A great night out for Inside Out at RTS awards
Getting recognition from your peers is hard to beat.
Here in the North East & Cumbria we have an annual shindig where the BBC and ITV news teams, along with colleagues from the world of film, drama, commercials and animation, slug it out to be named top dog in their field.
The Royal Television Society's regional awards are actually quite an amicable affair, but with enough of an edge of rivalry.
You take the rough with the smooth.
Some years you win, others you fix a smile and applaud as someone else's name is called and you try not to wish they trip as they head towards the podium.
In that respect it's just like the Oscars, but on a much more restrained budget.
Thanks goodness we're not expected to sing or dance on stage, even if Red Nose Day is rapidly approaching.
Also, to the audience's huge relief we don't have acceptance speeches.
As it happens I do have a long list of people I would like to thank, as I was fortunate to win the award for 'Best Presenter'.
I'm thrilled to say the other two to be shortlisted in this category were Look North's Carol Malia and Hannah Bayman. A BBC clean sweep.
That my name happened to come out of the gold envelope was probably down to a photo finish.
The team of Inside Out producers are the ones that push me in front of the camera, and make sure I perform, so they are the ones I have to thank for being the one to pick up this gong.
This year we have to hand it to our friends at Tyne Tees who picked up the prestigious awards for Scoop and Best Journalist - take a bow Kenny Toal.
We gave them a run for their money though as Inside Out was shortlisted twice for the Scoop award.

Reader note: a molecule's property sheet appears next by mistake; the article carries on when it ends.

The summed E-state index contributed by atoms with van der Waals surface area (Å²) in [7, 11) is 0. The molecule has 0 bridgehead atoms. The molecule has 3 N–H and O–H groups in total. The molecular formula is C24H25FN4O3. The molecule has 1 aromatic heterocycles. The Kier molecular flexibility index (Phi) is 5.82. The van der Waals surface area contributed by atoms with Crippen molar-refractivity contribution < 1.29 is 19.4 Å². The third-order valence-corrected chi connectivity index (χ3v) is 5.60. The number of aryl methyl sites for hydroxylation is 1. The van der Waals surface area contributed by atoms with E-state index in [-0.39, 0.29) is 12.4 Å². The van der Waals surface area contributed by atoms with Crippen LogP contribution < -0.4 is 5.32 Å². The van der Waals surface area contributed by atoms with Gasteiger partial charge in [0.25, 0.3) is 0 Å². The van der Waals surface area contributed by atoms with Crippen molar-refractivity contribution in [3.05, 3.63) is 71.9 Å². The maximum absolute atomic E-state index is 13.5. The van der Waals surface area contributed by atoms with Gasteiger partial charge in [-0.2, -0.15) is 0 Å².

We'd entered our dramatic Grayrigg Rail Crash re-union, where the family of the woman who died met up with the man who should have checked the points that led to the fatal derailment.
Also picked out by the judges was our film where we uncovered the true and heart warming origins of the classic song Seasons in the Sun.
In the best factual category, the Inside Out unit was again shortlisted twice, for our documentary The Queen & I and one of our episodes which focussed on health.
Also shortlisted for excellence in their field was our graphic designer, Tony Bannister and cameraman, Steve Paton.
So we only came away with one actual award to put on our mantelpiece, but all our shortlisted entries were shown to a star-studded audience filled to the rafters with our peers.
That in itself is a great feeling.
A few celebratory drinks in the company of the cream of the region's TV talent whilst rubbing shoulders with the cast of Hebburn (Best Drama winners), Jim Moir (Vic Reeves), Baroness Tanni Grey-Thompson, Joe McElderry, to name-drop just a few, is still a thrill.
And there's always next year!